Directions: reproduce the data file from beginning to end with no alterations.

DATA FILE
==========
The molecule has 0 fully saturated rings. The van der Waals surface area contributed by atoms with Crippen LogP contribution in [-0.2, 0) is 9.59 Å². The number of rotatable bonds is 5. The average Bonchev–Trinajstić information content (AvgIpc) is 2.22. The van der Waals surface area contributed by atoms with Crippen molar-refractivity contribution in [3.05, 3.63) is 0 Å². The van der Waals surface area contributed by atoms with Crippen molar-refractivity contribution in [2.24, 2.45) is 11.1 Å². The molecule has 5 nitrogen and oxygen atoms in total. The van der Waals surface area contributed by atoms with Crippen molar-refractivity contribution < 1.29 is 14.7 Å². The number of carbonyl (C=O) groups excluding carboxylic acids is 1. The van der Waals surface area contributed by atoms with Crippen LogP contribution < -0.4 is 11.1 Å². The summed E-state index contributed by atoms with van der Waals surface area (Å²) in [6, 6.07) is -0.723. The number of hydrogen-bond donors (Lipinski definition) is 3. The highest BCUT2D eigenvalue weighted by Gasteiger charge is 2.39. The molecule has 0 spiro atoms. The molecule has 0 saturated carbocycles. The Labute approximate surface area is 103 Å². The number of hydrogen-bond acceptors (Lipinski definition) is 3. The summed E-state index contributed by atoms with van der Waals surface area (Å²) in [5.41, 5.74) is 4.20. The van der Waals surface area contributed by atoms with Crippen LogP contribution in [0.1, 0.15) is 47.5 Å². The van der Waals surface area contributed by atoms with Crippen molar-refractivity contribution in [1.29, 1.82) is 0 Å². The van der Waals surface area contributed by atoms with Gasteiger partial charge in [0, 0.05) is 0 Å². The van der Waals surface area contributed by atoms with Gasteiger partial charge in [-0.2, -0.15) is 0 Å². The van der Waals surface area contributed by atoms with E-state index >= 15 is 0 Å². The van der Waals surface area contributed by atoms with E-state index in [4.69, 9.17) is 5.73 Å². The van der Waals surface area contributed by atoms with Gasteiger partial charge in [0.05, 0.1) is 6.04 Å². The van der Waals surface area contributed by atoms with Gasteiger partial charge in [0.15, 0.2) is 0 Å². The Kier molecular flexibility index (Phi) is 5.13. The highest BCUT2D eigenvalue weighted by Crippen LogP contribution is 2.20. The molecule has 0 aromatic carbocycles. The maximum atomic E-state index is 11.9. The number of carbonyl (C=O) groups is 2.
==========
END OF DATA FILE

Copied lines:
The molecule has 0 fully saturated rings. The van der Waals surface area contributed by atoms with Crippen LogP contribution in [-0.2, 0) is 9.59 Å². The number of rotatable bonds is 5. The average Bonchev–Trinajstić information content (AvgIpc) is 2.22. The van der Waals surface area contributed by atoms with Crippen molar-refractivity contribution in [3.05, 3.63) is 0 Å². The van der Waals surface area contributed by atoms with Crippen molar-refractivity contribution in [2.24, 2.45) is 11.1 Å². The molecule has 5 nitrogen and oxygen atoms in total. The van der Waals surface area contributed by atoms with Crippen molar-refractivity contribution < 1.29 is 14.7 Å². The number of carbonyl (C=O) groups excluding carboxylic acids is 1. The van der Waals surface area contributed by atoms with Crippen LogP contribution < -0.4 is 11.1 Å². The summed E-state index contributed by atoms with van der Waals surface area (Å²) in [6, 6.07) is -0.723. The number of hydrogen-bond donors (Lipinski definition) is 3. The highest BCUT2D eigenvalue weighted by Gasteiger charge is 2.39. The molecule has 0 spiro atoms. The molecule has 0 saturated carbocycles. The Labute approximate surface area is 103 Å². The number of hydrogen-bond acceptors (Lipinski definition) is 3. The summed E-state index contributed by atoms with van der Waals surface area (Å²) in [5.41, 5.74) is 4.20. The van der Waals surface area contributed by atoms with Crippen LogP contribution in [0.1, 0.15) is 47.5 Å². The van der Waals surface area contributed by atoms with Crippen molar-refractivity contribution in [1.29, 1.82) is 0 Å². The van der Waals surface area contributed by atoms with Gasteiger partial charge in [0, 0.05) is 0 Å². The van der Waals surface area contributed by atoms with Gasteiger partial charge in [-0.2, -0.15) is 0 Å². The van der Waals surface area contributed by atoms with E-state index >= 15 is 0 Å². The van der Waals surface area contributed by atoms with E-state index in [4.69, 9.17) is 5.73 Å². The van der Waals surface area contributed by atoms with Gasteiger partial charge in [0.05, 0.1) is 6.04 Å². The van der Waals surface area contributed by atoms with Gasteiger partial charge in [0.15, 0.2) is 0 Å². The Kier molecular flexibility index (Phi) is 5.13. The highest BCUT2D eigenvalue weighted by Crippen LogP contribution is 2.20. The molecule has 0 aromatic carbocycles. The maximum atomic E-state index is 11.9. The number of carbonyl (C=O) groups is 2.